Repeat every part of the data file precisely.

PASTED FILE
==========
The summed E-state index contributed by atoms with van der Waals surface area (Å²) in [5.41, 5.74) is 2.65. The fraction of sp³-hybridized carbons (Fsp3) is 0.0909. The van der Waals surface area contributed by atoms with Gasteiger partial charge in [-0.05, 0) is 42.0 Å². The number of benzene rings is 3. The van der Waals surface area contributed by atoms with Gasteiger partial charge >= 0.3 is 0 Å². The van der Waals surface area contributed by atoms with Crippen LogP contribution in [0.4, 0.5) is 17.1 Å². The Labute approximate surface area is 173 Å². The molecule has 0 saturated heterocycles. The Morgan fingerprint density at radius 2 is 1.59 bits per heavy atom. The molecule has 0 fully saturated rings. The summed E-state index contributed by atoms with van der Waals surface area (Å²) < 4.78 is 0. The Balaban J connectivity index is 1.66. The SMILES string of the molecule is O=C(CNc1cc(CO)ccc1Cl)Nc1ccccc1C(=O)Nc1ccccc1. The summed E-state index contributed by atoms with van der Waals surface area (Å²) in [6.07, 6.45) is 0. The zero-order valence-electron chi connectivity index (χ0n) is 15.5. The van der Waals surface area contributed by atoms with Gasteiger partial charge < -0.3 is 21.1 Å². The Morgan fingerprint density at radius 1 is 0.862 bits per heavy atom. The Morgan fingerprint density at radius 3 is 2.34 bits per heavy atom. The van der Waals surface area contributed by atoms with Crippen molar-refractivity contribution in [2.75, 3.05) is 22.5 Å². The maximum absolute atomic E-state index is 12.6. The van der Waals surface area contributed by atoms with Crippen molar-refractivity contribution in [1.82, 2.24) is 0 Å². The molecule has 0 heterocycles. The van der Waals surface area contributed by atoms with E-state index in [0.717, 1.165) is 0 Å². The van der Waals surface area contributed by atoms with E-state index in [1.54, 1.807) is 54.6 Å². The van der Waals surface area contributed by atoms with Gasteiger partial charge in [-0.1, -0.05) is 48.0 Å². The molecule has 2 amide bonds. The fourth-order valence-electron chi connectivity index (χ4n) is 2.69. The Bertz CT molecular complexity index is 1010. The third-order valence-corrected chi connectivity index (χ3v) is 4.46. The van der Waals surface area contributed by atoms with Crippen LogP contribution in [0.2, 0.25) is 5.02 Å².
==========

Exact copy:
The summed E-state index contributed by atoms with van der Waals surface area (Å²) in [5.41, 5.74) is 2.65. The fraction of sp³-hybridized carbons (Fsp3) is 0.0909. The van der Waals surface area contributed by atoms with Gasteiger partial charge in [-0.05, 0) is 42.0 Å². The number of benzene rings is 3. The van der Waals surface area contributed by atoms with Gasteiger partial charge >= 0.3 is 0 Å². The van der Waals surface area contributed by atoms with Crippen LogP contribution in [0.4, 0.5) is 17.1 Å². The Labute approximate surface area is 173 Å². The molecule has 0 saturated heterocycles. The Morgan fingerprint density at radius 2 is 1.59 bits per heavy atom. The molecule has 0 fully saturated rings. The summed E-state index contributed by atoms with van der Waals surface area (Å²) < 4.78 is 0. The Balaban J connectivity index is 1.66. The SMILES string of the molecule is O=C(CNc1cc(CO)ccc1Cl)Nc1ccccc1C(=O)Nc1ccccc1. The summed E-state index contributed by atoms with van der Waals surface area (Å²) in [6.07, 6.45) is 0. The zero-order valence-electron chi connectivity index (χ0n) is 15.5. The van der Waals surface area contributed by atoms with Gasteiger partial charge < -0.3 is 21.1 Å². The Morgan fingerprint density at radius 1 is 0.862 bits per heavy atom. The Morgan fingerprint density at radius 3 is 2.34 bits per heavy atom. The van der Waals surface area contributed by atoms with Crippen molar-refractivity contribution in [2.75, 3.05) is 22.5 Å². The maximum absolute atomic E-state index is 12.6. The van der Waals surface area contributed by atoms with Crippen molar-refractivity contribution in [1.82, 2.24) is 0 Å². The molecule has 0 heterocycles. The van der Waals surface area contributed by atoms with E-state index in [0.717, 1.165) is 0 Å². The van der Waals surface area contributed by atoms with E-state index in [1.54, 1.807) is 54.6 Å². The van der Waals surface area contributed by atoms with Gasteiger partial charge in [-0.1, -0.05) is 48.0 Å². The molecule has 2 amide bonds. The fourth-order valence-electron chi connectivity index (χ4n) is 2.69. The Bertz CT molecular complexity index is 1010. The third-order valence-corrected chi connectivity index (χ3v) is 4.46. The van der Waals surface area contributed by atoms with Crippen LogP contribution in [0.2, 0.25) is 5.02 Å².